Development environment & unit tests¶
The basic method to set up a local environment is:
mkvirtualenv -p `which python3` irrd pip install -r requirements.txt
Some of the test use a live database for thoroughness. The database
URL needs to be set in
IRRD_DATABASE_URL, e.g. for a local database,
no authentication, database
Some tests also require a running Redis instance, which needs to be set
The tests will refuse to work on a database that already has tables. Note that setting this environment variable will also override the database for running IRRd itself.
To run the tests with py.test, you can simply run:
If you’d also like to measure coverage and see missing lines, run it as:
pytest --cov-report term-missing:skip-covered --cov=irrd irrd
If you’re running the tests on Mac OS X, there is an issue where default
temporary directories have names too long for GnuPG, causing a 5-second delay.
To avoid this, use
--basetemp to set an alternate temporary directory, e.g.:
pytest --cov-report term-missing:skip-covered --cov=irrd --basetemp=.tmpdirs/ irrd
You may also want to add
-v for more verbose output.
The integration test is not included when running
To run the integration test, two databases need to be configured, e.g.:
export IRRD_DATABASE_URL_INTEGRATION_1=postgresql:///irrd_test1 export IRRD_DATABASE_URL_INTEGRATION_2=postgresql:///irrd_test2
You’ll also need two different Redis databases. You can use the same instance with different database numbers, e.g.:
export IRRD_REDIS_URL_INTEGRATION_1=redis://localhost/4 export IRRD_REDIS_URL_INTEGRATION_2=redis://localhost/5
The integration test will wipe all contents of IRRd tables in the databases
along with both redis databases, without further checks or confirmation.
The test can then be started with:
pytest --basetemp=.tmpdirs/ -s -vv irrd/integration_tests/run.py
The -s parameter prevents stdout capture (i.e. shows stdout output in the console), which gives some information about the test setup to aid in debugging. This example also uses the temporary directory name fix for Mac OS X, as suggested for unit tests.
The integration test will start two instances of IRRd, one mirroring off the other, and an email server that captures all mail. It will then run a series of updates and queries, verify the contents of mails, the state of the databases, mirroring, UTF-8 handling and run all basic types of queries.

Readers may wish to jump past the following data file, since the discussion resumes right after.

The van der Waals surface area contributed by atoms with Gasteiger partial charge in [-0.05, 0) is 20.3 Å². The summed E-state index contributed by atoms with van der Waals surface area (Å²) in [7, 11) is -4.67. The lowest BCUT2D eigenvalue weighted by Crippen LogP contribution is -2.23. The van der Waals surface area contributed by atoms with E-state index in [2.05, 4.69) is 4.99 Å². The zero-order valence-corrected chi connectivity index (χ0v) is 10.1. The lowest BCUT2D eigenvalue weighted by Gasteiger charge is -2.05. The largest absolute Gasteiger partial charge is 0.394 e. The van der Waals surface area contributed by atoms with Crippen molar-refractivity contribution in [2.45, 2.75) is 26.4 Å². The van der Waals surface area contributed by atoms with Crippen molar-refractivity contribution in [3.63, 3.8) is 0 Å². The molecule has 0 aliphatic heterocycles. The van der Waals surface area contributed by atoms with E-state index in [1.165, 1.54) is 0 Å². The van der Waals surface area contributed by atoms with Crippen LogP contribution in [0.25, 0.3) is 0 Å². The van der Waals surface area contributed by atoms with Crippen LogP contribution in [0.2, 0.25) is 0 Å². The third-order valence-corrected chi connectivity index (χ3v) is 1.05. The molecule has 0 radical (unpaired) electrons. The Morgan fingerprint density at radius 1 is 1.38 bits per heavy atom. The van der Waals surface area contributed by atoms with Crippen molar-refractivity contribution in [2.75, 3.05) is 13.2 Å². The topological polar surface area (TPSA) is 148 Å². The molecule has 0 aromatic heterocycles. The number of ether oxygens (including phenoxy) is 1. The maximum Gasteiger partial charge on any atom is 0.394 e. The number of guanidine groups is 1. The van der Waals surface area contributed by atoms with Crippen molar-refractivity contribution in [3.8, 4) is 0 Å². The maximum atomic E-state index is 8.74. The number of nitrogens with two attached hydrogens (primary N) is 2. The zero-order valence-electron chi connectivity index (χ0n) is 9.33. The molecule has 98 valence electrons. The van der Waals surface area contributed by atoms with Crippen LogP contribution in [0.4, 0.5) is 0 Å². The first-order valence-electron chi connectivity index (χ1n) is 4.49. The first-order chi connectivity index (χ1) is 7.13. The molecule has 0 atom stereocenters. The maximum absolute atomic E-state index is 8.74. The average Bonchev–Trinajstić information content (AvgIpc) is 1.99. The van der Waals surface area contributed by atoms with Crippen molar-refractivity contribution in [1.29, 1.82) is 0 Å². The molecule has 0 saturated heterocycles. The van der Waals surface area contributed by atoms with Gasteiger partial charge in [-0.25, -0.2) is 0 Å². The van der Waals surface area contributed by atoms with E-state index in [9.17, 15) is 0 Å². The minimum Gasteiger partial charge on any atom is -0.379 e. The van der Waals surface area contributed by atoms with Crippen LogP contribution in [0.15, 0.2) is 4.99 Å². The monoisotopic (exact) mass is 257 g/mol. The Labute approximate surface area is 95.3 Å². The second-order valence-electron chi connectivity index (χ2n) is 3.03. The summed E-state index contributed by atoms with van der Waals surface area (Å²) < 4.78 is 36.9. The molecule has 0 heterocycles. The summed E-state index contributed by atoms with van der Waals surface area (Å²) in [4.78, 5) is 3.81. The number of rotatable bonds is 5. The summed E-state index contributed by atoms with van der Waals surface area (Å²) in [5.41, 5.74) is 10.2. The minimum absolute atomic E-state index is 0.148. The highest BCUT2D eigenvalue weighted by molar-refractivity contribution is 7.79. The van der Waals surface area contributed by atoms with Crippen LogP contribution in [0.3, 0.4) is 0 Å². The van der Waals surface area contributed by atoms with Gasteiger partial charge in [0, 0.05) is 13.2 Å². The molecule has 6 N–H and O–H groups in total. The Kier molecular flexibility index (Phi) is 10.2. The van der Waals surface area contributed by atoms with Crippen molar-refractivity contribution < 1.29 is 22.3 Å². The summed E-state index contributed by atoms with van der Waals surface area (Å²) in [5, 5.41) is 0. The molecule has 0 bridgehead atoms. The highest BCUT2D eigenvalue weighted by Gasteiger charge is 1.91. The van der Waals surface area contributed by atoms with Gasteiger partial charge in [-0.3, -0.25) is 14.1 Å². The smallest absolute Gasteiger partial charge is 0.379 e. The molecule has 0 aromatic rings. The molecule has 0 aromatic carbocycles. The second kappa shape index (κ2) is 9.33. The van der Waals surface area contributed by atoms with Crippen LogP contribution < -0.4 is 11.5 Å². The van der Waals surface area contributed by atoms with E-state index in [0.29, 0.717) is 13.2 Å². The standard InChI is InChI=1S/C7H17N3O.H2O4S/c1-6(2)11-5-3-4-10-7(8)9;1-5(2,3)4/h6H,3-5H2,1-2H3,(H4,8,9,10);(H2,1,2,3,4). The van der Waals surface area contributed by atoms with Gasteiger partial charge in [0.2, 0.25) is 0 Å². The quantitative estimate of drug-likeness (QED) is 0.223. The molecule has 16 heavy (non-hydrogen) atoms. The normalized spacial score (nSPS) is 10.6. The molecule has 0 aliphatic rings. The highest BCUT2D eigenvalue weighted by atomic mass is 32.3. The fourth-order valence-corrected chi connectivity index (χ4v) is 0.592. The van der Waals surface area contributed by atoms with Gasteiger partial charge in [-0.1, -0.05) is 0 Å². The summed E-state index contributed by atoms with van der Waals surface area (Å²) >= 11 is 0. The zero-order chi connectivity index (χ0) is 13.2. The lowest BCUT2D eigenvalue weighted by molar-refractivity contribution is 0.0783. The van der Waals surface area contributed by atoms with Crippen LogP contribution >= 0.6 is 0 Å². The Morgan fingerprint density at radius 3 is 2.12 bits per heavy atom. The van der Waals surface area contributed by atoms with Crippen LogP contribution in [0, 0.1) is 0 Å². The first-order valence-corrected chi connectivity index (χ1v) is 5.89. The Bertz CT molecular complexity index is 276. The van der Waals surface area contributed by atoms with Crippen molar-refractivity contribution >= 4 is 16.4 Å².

Code coverage is not measured for the integration test, as its purpose is not to test all paths, but rather verify that the most important paths are working end-to-end.
Mypy and flake8¶
In addition to the tests, this project uses mypy for type checking and flake8 for style checking. To run these, run:
mypy irrd flake8
If all is well, neither command should provide output.
Exclusions from checks¶
Code can be excluded from code coverage, and can be excluded from checks by mypy and flake8. This should be done in rare cases, where the quality of the code would suffer otherwise, and for tests where the risks are small and the effort would be great.
To ignore a line or block for test coverage, add
# pragma: no cover to
# type:ignore to ignore mypy errors, and
# noqa: <number>
for flake8 violations. For the latter, the number is the error number
from the command output.
The documentation is written in reStructuredText, and an HTML version can be generated with:
cd docs make html open _build/html/index.html
If you’re new to the RST format, you may find the quick reference helpful.
Making a release¶
To create a new packaged version of IRRD:
Create the new release notes and commit them in the main branch.
If this is a new minor release (x.y), update
If you are adding changes from main to an existing release branch, cherry-pick the changes from the main branch, at least including the release notes commit. Version updates of dependencies are not generally applied to the release branch, except in case of known important bugs or security issues.
Ensure the version is correct/updated in
Commit the version change (in the existing release branch if there is one).
Tag the new release with git (git tag v<version>), and push the tag (git push origin v<version>).
./setup.py sdist bdist_wheel
Your source archive and built distribution are now in
Create a new release on GitHub
If this is not a pre-release, upload to PyPI with
twine upload dist/*
If this was a new minor release (x.y), create a new branch for it.
For more background, a good start is the Python packaging tutorial.